The Strange, Essential Worlds Of Cosmo D

I’ve been covering indie games here at Kotaku since 2016 and sharing all sorts of fantastical worlds with readers. Some are loud and flashy. Others are moody. Some of the best have come from the mind of developer Cosmo D. In February, I showed off his next game, Tales From Off Peak City. In the lead up to its official release on May 15, I sat down with Cosmo to talk about jazz, sneaking around mansions, and getting players to explore off the beaten track.

Cosmo D’s games are among the strangest and most evocative around. From the mix and match clubhouses of Saturn V to the city block of Off Peak City, he’s built worlds that blend twisting dream space with real life influences. City blocks hold friendly pizza shops and pawn stands, but there are no fire escapes. Instead, there are colourful playland-esque slides. There are basketball hoops seemingly made for giants. The dirty canal bubbles with grime, but it’s not so dirty that you can’t go snorkelling in them. Cosmo D’s games started with small spaces—a small home office with a computer, a cramped band practice room. They’ve grown to encompass neighbourhoods and busy streets. There are always secrets in the back room, there are always hidden doors. The world is a playground.

Video games weren’t Cosmo’s original destination. They were a surprise. It started with music. It’s always been about the music.

Teenage cello recitals led to wedding and funeral gigs. Wedding and funeral gigs led to a college education in music composition. As he played he developed a stage name: Cosmo. It was aspirational, a chance to become someone else.

“I want to be this person on stage and be this person in digital space,” he said.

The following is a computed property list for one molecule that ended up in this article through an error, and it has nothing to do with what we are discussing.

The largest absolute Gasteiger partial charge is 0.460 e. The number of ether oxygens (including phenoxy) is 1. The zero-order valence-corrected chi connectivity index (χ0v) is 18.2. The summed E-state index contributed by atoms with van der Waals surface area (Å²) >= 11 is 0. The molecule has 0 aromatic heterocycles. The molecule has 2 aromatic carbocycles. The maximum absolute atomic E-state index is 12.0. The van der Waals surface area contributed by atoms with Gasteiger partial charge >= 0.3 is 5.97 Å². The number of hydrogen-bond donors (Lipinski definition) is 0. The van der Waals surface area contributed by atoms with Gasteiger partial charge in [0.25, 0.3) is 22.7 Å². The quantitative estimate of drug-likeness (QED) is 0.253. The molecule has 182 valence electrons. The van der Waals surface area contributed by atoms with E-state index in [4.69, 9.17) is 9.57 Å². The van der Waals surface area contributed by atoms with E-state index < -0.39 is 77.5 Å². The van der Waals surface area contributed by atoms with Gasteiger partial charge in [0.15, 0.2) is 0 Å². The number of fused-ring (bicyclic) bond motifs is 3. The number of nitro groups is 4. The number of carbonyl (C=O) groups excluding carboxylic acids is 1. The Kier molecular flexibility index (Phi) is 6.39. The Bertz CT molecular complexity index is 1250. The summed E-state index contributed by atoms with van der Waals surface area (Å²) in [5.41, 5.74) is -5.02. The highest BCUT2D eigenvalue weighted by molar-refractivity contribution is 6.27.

Education in music composition led to studio sessions and other work until Cosmo landed a job at a commercial music house in New York City.

Games were in the background: the dark streets of Vampire the Masquerade, the cyberpunk future of Deus Ex, the vagrant drifting through Oblivion’s open world. But music was where the work was at, and it’s how Cosmo found himself working in New York City for a commercial music house. Did Budweiser need some jams for a new beer commercial? Did a pillow case company want some dreamy vibes for a TV spot? The music house was packed with composers and musicians like Cosmo who had to figure out what the hell something like Chex Mix sounded like and make it into a musical reality.

“I came into contact with a lot of musicians, just moving through that space in a lot of capacities,” Cosmo said over Skype. “People who were doing it. People who were making it work.”

The experiences merged together. Knowing the folks who were doing it and meeting the demands of commercial art production led to a lesson: “commit to creative ideas but commit to polish.”

Cosmo D’s first game was 2014’s Saturn V. It was a chance to move out of the linear space of composition into the third dimension. Self-described as a “mood board,” Saturn V features an explorable clubhouse with themed rooms: a band practice room, a night club, and a room with a computer. Each room represents members of the band Archie Pelago, of which Cosmo is a member. It’s a mish-mash of the things that were helping Cosmo figure out what he could do with a game engine like Unity, and how to mix music and exploration.

He iterated on the experiment in 2015 with the release of Off Peak. It was a different type of mood board, an exploration game set in a packed train station. It was inspired by daily commutes through Manhattan’s Grand Central Terminal. The station has been meticulously maintained by the strange “overseer” who observes players from a throne. Digging around allows players to find music stands, hidden spaces, and parks with giant mushrooms. The goal is to find a ticket out of the station. Ontological Geek called it a “surreal, Kafkaesque dream.”

The games might have been “surreal,” but they came from very real places. When Cosmo started developing his next game, The Norwood Suite, he thought back to those strange wedding and funeral gigs that would often take place in large spaces: mansions, clubhouses, hotels. The Norwood Suite is set in a huge mountain resort with rooms to explore and secret tunnels in which to get lost.

“I remember being at a wedding at some old place, some old mansion in Baltimore and I went off and was just poking around this mansion,” Cosmo said. “Knowing that it’s not meant for you, but nobody seems to mind or notice that you’re there, anyway? There’s an odd tension in doing that. As long as no one’s getting hurt? I think that’s fun.”